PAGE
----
International
Tables for
Crystallography
Volume F
Crystallography of biological macromolecules
Edited by E. Arnold, D. M. Himmel and M. G. Rossmann

International Tables for Crystallography (2012). Vol. F, ch. 9.3, pp. 237-238

Section 9.3.4. Conclusions

D. Shapiroa*

aAdvanced Light Source, Lawrence Berkeley National Laboratory, 1 Cyclotron Rd, MS 2–400, Berkeley, CA 94720, USA
Correspondence e-mail: dashapiro@lbl.gov

9.3.4. Conclusions

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CXDM promises to be a highly efficient imaging methodology which can deliver high-resolution and high-contrast images of large non-crystalline biological structures. Radiation-induced shrinkage of dry cells will probably prohibit three-dimensional imaging of such cells at high resolution. However, significant three-dimensionality can be achieved through stereoscopic viewing of a cell, which only doubles the necessary X-ray dose. Even so, in the absence of low-dose diffraction techniques the sample must undergo considerable morphological change prior to imaging, although this change does not seem to alter the relative arrangement of organelles. The development of low-dose techniques will allow for the direct observation of these radiation-induced changes. In the long run, it is cryogenic protection that provides the most valuable structural information, since the cells are maintained in a near living state. Ultra-high-resolution three-dimensional imaging will still require the development of low-dose techniques, as cryoprotected samples have also been observed to suffer from mass loss with the accumulation of very high X-ray doses (>1010 Gy). These imaging techniques are currently under development at the ALS in collaboration with Stony Brook University and elsewhere. Alternatively, X-ray free-electron lasers (FELs) promise the highest resolution imaging of living cells that is possible by any means; indeed, it has been proposed that sub-nanometre resolution is possible (Bergh et al., 2008[link]). The ultra-short and ultra-bright pulses of an X-ray FEL will encode the structural information from a living cell before it is destroyed by the pulse.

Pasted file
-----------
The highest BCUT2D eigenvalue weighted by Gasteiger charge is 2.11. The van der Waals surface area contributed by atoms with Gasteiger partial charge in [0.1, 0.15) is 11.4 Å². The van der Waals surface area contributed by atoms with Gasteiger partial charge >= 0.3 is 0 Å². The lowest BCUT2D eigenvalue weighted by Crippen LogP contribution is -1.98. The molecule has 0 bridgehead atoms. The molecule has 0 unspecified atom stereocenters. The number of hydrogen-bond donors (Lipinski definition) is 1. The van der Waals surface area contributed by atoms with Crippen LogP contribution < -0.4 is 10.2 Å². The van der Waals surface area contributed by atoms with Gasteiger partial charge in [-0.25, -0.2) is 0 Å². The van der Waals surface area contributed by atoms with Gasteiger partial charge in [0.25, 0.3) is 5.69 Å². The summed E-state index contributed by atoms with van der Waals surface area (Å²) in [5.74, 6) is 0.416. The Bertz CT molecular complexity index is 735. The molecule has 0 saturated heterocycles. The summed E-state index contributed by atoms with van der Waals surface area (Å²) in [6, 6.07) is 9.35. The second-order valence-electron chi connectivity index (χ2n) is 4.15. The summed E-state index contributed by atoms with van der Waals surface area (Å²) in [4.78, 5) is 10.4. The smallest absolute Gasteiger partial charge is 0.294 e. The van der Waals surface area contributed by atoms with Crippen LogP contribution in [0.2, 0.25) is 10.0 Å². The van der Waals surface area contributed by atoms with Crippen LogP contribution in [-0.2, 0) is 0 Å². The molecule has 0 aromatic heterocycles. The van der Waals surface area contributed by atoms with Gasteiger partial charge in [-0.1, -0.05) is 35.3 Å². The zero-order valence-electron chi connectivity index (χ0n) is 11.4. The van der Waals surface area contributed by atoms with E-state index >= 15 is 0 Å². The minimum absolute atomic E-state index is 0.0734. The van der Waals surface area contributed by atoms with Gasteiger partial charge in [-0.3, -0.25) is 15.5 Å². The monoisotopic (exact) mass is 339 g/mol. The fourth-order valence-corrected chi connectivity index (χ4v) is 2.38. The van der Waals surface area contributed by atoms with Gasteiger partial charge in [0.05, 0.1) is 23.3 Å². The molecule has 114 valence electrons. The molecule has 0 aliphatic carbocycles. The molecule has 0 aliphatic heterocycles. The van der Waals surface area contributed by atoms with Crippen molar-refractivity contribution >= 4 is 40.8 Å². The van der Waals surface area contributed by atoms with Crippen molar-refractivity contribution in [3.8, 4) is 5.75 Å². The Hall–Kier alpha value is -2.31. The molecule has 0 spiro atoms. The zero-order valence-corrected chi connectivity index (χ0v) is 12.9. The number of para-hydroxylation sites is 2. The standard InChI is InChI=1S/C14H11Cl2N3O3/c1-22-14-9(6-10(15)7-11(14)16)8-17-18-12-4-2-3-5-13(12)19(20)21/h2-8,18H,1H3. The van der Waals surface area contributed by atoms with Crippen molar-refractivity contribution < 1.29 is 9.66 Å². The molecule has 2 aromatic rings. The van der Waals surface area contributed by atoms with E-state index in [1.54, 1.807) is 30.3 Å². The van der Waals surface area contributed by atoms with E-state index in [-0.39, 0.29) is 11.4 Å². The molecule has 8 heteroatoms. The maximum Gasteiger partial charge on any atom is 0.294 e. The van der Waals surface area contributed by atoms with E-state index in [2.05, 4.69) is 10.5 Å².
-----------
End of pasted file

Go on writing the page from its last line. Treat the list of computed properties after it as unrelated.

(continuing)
References

Bergh, M., Huldt, G., Timneanu, N., Maia, F. R. & Hajdu, J. (2008). Feasibility of imaging living cells at subnanometer resolutions by ultrafast X-ray diffraction. Q. Rev. Biophys. 41, 181–204.
Lima, E., Wiegart, L., Pernot, P., Howells, M. R., Timmins, J., Zontone, F. & Madsen, A. (2009). Cryogenic X-ray diffraction microscopy for biological samples. Phys. Rev. Lett. 103, 198102.
Marchesini, S. (2007). A unified evaluation of iterative projection algorithms for phase retrieval. Rev. Sci. Instrum. 78, 011301.
Shapiro, D. A. (2004). Biological Imaging by Soft X-ray Diffraction Microscopy. PhD thesis, Stony Brook University.








































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